Date of Award

Winter 1980

Project Type


Program or Major


Degree Name

Doctor of Philosophy


Researchers from diverse disciplines--e.g. sociologists, criminologists, political scientists, legal observers, and most recently also psychologists--have studied judicial sentencing. More than half a century of research, employing multiple methodologies, strongly demonstrates that the unguided use (or abuse) of discretion has frequently led to vast disparity in judicial sentencing; i.e. large variations among sentences given for highly similar offenses and/or offenders. Among the various reform proposals reviewed, sentencing councils have been suggested as a constructive solution to reduce sentencing disparity without abandoning judicial discretion or displacing disparity to other agents in the criminal justice system.

The present research attempts to demonstrate the disparity reducing effect of discussion in sentencing councils in a controlled laboratory setting. From a social psychological perspective, sentencing a criminal offender can be conceptualized as judging an ambiguous stimulus object. Convergence toward the mean of the sentencing decisions (reduction of variability) was predicted as a function of group discussion in line with theories of norm formation processes (e.g. Moscovici, 1974; Sherif, 1935, 1936; Sherif & Sherif, 1969). Discussion of goals of judicial sentencing was expected to further reduce variability. Also of interest was whether or not writing down the sentencing decision prior to discussion would make judges less susceptible to group influence processes. In line with the polarization hypothesis (Moscovici & Zavalloni, 1969; Myers & Lamm, 1976; Lamm & Myers, 1978), penalty shifts (leniency or severity) were also predicted as a function of group discussion.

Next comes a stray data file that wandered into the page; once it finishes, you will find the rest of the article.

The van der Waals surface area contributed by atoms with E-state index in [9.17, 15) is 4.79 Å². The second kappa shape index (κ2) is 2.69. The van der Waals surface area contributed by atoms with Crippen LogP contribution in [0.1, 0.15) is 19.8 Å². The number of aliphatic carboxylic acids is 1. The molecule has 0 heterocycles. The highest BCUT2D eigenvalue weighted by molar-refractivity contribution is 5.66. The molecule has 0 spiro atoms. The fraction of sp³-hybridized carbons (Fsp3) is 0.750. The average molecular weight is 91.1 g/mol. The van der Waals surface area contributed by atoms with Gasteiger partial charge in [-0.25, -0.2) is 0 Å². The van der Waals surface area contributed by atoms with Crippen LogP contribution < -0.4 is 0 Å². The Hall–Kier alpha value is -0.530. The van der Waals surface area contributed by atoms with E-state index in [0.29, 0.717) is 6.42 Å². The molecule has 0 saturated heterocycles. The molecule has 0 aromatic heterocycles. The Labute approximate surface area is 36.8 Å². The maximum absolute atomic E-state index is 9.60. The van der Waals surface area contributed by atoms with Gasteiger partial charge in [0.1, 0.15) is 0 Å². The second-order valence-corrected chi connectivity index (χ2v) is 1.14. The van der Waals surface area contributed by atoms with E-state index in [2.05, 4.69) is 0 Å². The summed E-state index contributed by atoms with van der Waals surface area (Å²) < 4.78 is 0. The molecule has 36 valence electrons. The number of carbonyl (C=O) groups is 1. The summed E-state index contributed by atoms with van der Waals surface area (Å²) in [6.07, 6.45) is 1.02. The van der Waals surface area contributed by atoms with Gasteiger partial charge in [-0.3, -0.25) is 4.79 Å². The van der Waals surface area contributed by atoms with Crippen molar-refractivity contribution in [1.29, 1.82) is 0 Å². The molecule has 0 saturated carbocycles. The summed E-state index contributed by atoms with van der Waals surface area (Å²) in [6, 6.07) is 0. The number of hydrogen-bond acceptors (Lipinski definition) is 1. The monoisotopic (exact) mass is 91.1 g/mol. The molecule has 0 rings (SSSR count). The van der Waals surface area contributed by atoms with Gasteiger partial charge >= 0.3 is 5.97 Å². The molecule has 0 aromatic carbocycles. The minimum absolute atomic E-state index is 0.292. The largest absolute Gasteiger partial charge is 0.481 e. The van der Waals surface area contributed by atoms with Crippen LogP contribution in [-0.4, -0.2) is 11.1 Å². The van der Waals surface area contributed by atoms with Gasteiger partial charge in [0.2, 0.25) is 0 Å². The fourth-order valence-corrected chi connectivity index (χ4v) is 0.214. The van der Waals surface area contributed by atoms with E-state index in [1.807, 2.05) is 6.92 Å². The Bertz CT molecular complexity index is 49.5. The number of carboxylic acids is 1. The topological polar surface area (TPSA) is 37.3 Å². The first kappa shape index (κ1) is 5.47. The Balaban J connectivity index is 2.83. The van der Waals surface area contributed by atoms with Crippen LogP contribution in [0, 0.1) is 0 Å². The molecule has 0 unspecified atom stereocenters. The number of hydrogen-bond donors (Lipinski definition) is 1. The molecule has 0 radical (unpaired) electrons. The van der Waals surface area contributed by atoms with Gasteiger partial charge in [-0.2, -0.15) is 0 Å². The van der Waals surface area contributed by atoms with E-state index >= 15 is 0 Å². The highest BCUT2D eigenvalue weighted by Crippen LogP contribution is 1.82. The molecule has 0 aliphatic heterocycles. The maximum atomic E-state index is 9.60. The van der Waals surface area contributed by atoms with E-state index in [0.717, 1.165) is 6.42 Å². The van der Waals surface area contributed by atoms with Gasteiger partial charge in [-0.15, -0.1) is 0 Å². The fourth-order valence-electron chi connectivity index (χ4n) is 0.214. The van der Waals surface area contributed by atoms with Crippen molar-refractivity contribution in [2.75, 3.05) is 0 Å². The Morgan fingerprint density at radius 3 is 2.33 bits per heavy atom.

Extending the Solomon-four-group design, this study crossed three levels of the council factor (no council, council, and extended council) with two pretest conditions (no pretest and pretest). College students (N = 277) simulated mock judges who were presented a description of a case of armed robbery. As predicted, variability within councils was considerably less as a function of discussion in three-member councils and this effect was stronger for mock judges who had not written down their sentences than for those who had committed themselves that way. There were no differences in within council variability between the council and the extended council condition but somewhat less overall variability was observed in the extended council condition as compared to the no-council condition. There was no evidence for leniency and/or severity shifts.

The reduction of variability findings provide strong support for the postulation of norm formation processes as a function of group discussion. The observed commitment effect, and its absence in the no-pretest conditions, are also compatible with this interpretation. Contrasting traditional inductive approaches to validity with more recent deductive approaches, the applicability of these theoretical principles to real world sentencing councils is argued. The implementation of sentencing councils on a trial basis, in which council members do not write down their sentences before discussion, is recommended. Sentencing councils would be expected to reduce sentencing disparity to some extent but would have to be supplemented by other structural and procedural innovations that could also be investigated within the theory-testing interventionist approach promulgated here.